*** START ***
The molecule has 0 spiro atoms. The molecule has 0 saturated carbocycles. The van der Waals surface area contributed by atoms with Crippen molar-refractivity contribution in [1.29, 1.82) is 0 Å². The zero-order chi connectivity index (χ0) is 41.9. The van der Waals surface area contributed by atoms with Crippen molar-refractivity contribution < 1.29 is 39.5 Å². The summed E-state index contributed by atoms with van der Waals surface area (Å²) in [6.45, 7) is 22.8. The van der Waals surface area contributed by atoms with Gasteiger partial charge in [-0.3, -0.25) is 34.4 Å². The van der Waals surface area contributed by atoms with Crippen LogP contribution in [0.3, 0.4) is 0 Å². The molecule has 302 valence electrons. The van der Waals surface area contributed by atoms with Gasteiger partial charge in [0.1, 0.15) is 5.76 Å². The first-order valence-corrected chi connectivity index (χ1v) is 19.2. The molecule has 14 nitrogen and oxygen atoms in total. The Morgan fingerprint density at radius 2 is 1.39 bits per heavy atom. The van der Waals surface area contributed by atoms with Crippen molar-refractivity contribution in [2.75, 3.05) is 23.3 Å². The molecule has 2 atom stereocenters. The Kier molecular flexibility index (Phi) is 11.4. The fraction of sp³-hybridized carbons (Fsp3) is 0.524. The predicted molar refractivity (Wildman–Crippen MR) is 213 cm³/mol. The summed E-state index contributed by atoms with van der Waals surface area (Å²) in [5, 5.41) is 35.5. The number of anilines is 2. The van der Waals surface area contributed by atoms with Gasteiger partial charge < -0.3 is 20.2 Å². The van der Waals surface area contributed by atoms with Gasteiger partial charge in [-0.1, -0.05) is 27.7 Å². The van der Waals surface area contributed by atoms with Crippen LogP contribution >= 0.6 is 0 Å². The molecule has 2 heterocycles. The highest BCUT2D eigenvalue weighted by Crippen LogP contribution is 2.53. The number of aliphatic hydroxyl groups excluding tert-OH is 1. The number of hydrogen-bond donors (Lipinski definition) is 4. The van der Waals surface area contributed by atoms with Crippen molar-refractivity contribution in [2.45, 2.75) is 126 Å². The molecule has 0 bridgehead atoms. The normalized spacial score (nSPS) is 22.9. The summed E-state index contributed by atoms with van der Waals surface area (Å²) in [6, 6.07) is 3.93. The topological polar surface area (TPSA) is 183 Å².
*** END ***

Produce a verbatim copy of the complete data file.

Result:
The molecule has 0 spiro atoms. The molecule has 0 saturated carbocycles. The van der Waals surface area contributed by atoms with Crippen molar-refractivity contribution in [1.29, 1.82) is 0 Å². The zero-order chi connectivity index (χ0) is 41.9. The van der Waals surface area contributed by atoms with Crippen molar-refractivity contribution < 1.29 is 39.5 Å². The summed E-state index contributed by atoms with van der Waals surface area (Å²) in [6.45, 7) is 22.8. The van der Waals surface area contributed by atoms with Gasteiger partial charge in [-0.3, -0.25) is 34.4 Å². The van der Waals surface area contributed by atoms with Crippen LogP contribution in [0.3, 0.4) is 0 Å². The molecule has 302 valence electrons. The van der Waals surface area contributed by atoms with Gasteiger partial charge in [0.1, 0.15) is 5.76 Å². The first-order valence-corrected chi connectivity index (χ1v) is 19.2. The molecule has 14 nitrogen and oxygen atoms in total. The Morgan fingerprint density at radius 2 is 1.39 bits per heavy atom. The van der Waals surface area contributed by atoms with Crippen molar-refractivity contribution in [2.75, 3.05) is 23.3 Å². The molecule has 2 atom stereocenters. The Kier molecular flexibility index (Phi) is 11.4. The fraction of sp³-hybridized carbons (Fsp3) is 0.524. The predicted molar refractivity (Wildman–Crippen MR) is 213 cm³/mol. The summed E-state index contributed by atoms with van der Waals surface area (Å²) in [5, 5.41) is 35.5. The number of anilines is 2. The van der Waals surface area contributed by atoms with Gasteiger partial charge < -0.3 is 20.2 Å². The van der Waals surface area contributed by atoms with Gasteiger partial charge in [-0.1, -0.05) is 27.7 Å². The van der Waals surface area contributed by atoms with Crippen LogP contribution >= 0.6 is 0 Å². The molecule has 2 heterocycles. The highest BCUT2D eigenvalue weighted by Crippen LogP contribution is 2.53. The number of aliphatic hydroxyl groups excluding tert-OH is 1. The number of hydrogen-bond donors (Lipinski definition) is 4. The van der Waals surface area contributed by atoms with Crippen molar-refractivity contribution in [2.45, 2.75) is 126 Å². The molecule has 0 bridgehead atoms. The normalized spacial score (nSPS) is 22.9. The summed E-state index contributed by atoms with van der Waals surface area (Å²) in [6, 6.07) is 3.93. The topological polar surface area (TPSA) is 183 Å².